Sunday, February 13, 2011

MacDonald on FDK costs

Another thought-provoking piece from the Toronto Sun's Moira MacDonald, this time on implementation costs for the province's full-day kindergarten program.
Schools chosen for this year — the program’s first year — and next have been the easy ones, those with enough space to handle the program without having to do much.
But everyone agrees year three — 2012/13 — is when the serious money must kick in.
The program can’t continue to be rolled out without significant construction to expand existing school space and tailor it to kindergarten children’s needs.
Elizabeth Moyer, a trustee with the Toronto District School Board, says the preliminary numbers she’s seen for the capital costs at her board are “just obscene. No one’s going to pay for it.”
Portables will be a part of the mix where capital dollars are not enough to add real bricks and mortar.
The Ontario Catholic School Trustees Association told me portables will be necessary in some areas, although boards will try hard to avoid them.
The response from Peel District School Board spokesman Brian Woodland when I asked if his high-growth board would need them to accommodate the program in year three?
“Oh God, yes!” 
I agree the year one and two sites were the "easy" ones-- boards were outright told to prioritize based on need, with the strong caveats of suitable space with little capital dollars needed. So all the schools that had available purpose-built space were used first. Then came the ones that had available classrooms that could be easily converted into kindergarten spaces.
Next come the classrooms that cannot easily be converted into kindergarten spaces -- the ones that aren't anywhere near plumbing in schools built before each classroom had a water fountain or sink, for example. Or the ones that are too small, which would realistically require knocking down walls and amalgamating two classrooms into one (if the school has that space, if not, then as MacDonald says that means portables).
Let me add the additional thought, because I know some boards are doing this in line with their larger capital planning. If an old school (built in the 1950s-70s) requires significant updates, replacements, is under capacity and needs physical work to accommodate full-day kindergarten, how is it not now a candidate for school-closure review? The consolidated school that could result at the end of the process would have the suitable kindergarten space and building new (on a classroom basis) is usually less expensive than renovating and retrofitting.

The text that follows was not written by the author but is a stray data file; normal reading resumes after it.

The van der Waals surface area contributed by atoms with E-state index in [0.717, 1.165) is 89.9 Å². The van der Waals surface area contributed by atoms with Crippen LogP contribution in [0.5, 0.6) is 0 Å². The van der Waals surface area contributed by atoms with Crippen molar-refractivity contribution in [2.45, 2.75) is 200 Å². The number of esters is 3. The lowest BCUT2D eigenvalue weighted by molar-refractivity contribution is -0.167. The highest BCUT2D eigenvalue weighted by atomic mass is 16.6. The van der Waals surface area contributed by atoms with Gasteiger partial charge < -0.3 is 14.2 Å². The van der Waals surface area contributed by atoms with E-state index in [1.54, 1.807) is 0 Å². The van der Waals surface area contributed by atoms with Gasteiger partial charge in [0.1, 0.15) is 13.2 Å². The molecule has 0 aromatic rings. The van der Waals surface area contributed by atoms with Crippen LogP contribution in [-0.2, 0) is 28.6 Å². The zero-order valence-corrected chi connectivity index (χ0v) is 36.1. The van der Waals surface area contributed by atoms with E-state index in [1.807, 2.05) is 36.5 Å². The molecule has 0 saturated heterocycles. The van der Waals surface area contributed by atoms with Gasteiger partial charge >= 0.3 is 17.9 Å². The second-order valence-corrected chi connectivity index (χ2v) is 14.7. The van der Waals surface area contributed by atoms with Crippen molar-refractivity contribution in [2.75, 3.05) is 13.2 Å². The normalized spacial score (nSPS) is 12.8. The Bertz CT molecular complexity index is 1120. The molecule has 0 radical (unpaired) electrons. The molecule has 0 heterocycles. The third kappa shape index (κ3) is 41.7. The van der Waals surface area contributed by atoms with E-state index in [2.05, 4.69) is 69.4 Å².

It means it's not just capital for full-day kindergarten that many boards are facing. It can't be considered exclusively in a time when virtually every board is also dealing with declining student enrolments and facilities that were built over a generation ago and aren't living up to the needs of the kids who learn there today.
MacDonald also puts forth the idea of limiting full-day kindergarten to only five-year-old children and getting rid of junior kindergarten altogether, with a wink to Tim Hudak, whose platform in this subject is decidedly weak.
That kicker is almost a whole other column unto itself!


Anonymous said...

Whether or not one agrees with the idea of FDK it isn't reassuring that a realistic cost calculation wasn't put together.

It appears Dalton McGuinty did significantly alter the plan originlly proposed by Charles Pascal and add considerably to staffing costs. I wonder if this is one of the consequences...?

Education Reporter said...

Anon 14 Feb. 22:23
I think a realistic cost calculation has been put together. The province negotiated wages and benefits at discussion tables in the last round of contracts. It's prepping to do so again for the pending round.
The ministry also has, somewhere, the capital assessments of every school in the province. They have the capacity to know very, very well what buildings need upgrades, renos and expansions in order to accommodate the program at full rollout.
I would expect more details on capital funding to accommodate years three through five in the coming year-- if not as part of the election platform.

Of course, you also need to realize that capital funding for a lot of the work that has been done in the last five years or so has been financed. The province approves the projects based on the boards mortgaging the construction costs, with the guarantee that the province annually provides the board with the money to make the payments.

Some call that smart capital financing, levraging the construction costs over the lifetime of the building. Others, who prefer upfront capital-cost payments, call it mortgaging our future.


Anonymous said...

Permit me to disagree with you ER. McGuinty was the first one to admit at the launch of FDK that he couldn't meet the costs. I still believe the costs to be incomplete because neither they, or any reporter will know for sure what they will be - just that eventually the demand for FDK may fall by the wayside in communities where there is little demand - like mine. Unless there's a baby boom in mid-western Ontario in the next decade I can see boards opting out of the FDK - almost feeling like Hudak's stance - as invisible as that is.

FDK should never have been mandated by all boards to comply. It's just not sustainable that way.